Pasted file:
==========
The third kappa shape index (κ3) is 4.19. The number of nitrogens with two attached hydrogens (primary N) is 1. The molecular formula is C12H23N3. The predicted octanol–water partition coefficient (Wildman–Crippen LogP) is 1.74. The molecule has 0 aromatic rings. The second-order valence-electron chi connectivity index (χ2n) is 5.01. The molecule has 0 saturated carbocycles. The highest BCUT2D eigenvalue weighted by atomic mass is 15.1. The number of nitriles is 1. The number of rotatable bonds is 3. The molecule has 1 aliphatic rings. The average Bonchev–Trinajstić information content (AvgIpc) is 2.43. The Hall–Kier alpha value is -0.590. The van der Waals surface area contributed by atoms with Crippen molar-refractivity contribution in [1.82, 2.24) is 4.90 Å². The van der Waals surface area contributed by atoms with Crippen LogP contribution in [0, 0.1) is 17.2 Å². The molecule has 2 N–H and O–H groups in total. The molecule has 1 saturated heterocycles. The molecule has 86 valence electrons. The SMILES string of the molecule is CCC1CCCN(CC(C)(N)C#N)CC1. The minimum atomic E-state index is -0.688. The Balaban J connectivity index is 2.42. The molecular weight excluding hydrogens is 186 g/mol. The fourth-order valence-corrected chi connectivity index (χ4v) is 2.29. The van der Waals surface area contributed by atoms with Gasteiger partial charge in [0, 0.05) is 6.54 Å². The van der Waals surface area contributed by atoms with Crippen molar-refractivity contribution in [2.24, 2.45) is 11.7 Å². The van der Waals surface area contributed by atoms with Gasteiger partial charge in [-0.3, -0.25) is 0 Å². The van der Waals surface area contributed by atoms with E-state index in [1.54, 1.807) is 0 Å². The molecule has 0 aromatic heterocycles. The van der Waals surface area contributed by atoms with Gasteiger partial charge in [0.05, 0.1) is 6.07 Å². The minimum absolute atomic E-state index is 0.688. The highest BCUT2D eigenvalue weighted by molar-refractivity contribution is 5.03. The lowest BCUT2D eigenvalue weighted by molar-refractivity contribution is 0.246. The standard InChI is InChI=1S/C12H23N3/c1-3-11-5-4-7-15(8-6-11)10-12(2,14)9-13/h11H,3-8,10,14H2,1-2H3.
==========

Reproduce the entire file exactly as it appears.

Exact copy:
The third kappa shape index (κ3) is 4.19. The number of nitrogens with two attached hydrogens (primary N) is 1. The molecular formula is C12H23N3. The predicted octanol–water partition coefficient (Wildman–Crippen LogP) is 1.74. The molecule has 0 aromatic rings. The second-order valence-electron chi connectivity index (χ2n) is 5.01. The molecule has 0 saturated carbocycles. The highest BCUT2D eigenvalue weighted by atomic mass is 15.1. The number of nitriles is 1. The number of rotatable bonds is 3. The molecule has 1 aliphatic rings. The average Bonchev–Trinajstić information content (AvgIpc) is 2.43. The Hall–Kier alpha value is -0.590. The van der Waals surface area contributed by atoms with Crippen molar-refractivity contribution in [1.82, 2.24) is 4.90 Å². The van der Waals surface area contributed by atoms with Crippen LogP contribution in [0, 0.1) is 17.2 Å². The molecule has 2 N–H and O–H groups in total. The molecule has 1 saturated heterocycles. The molecule has 86 valence electrons. The SMILES string of the molecule is CCC1CCCN(CC(C)(N)C#N)CC1. The minimum atomic E-state index is -0.688. The Balaban J connectivity index is 2.42. The molecular weight excluding hydrogens is 186 g/mol. The fourth-order valence-corrected chi connectivity index (χ4v) is 2.29. The van der Waals surface area contributed by atoms with Gasteiger partial charge in [0, 0.05) is 6.54 Å². The van der Waals surface area contributed by atoms with Crippen molar-refractivity contribution in [2.24, 2.45) is 11.7 Å². The van der Waals surface area contributed by atoms with Gasteiger partial charge in [-0.3, -0.25) is 0 Å². The van der Waals surface area contributed by atoms with E-state index in [1.54, 1.807) is 0 Å². The molecule has 0 aromatic heterocycles. The van der Waals surface area contributed by atoms with Gasteiger partial charge in [0.05, 0.1) is 6.07 Å². The minimum absolute atomic E-state index is 0.688. The highest BCUT2D eigenvalue weighted by molar-refractivity contribution is 5.03. The lowest BCUT2D eigenvalue weighted by molar-refractivity contribution is 0.246. The standard InChI is InChI=1S/C12H23N3/c1-3-11-5-4-7-15(8-6-11)10-12(2,14)9-13/h11H,3-8,10,14H2,1-2H3.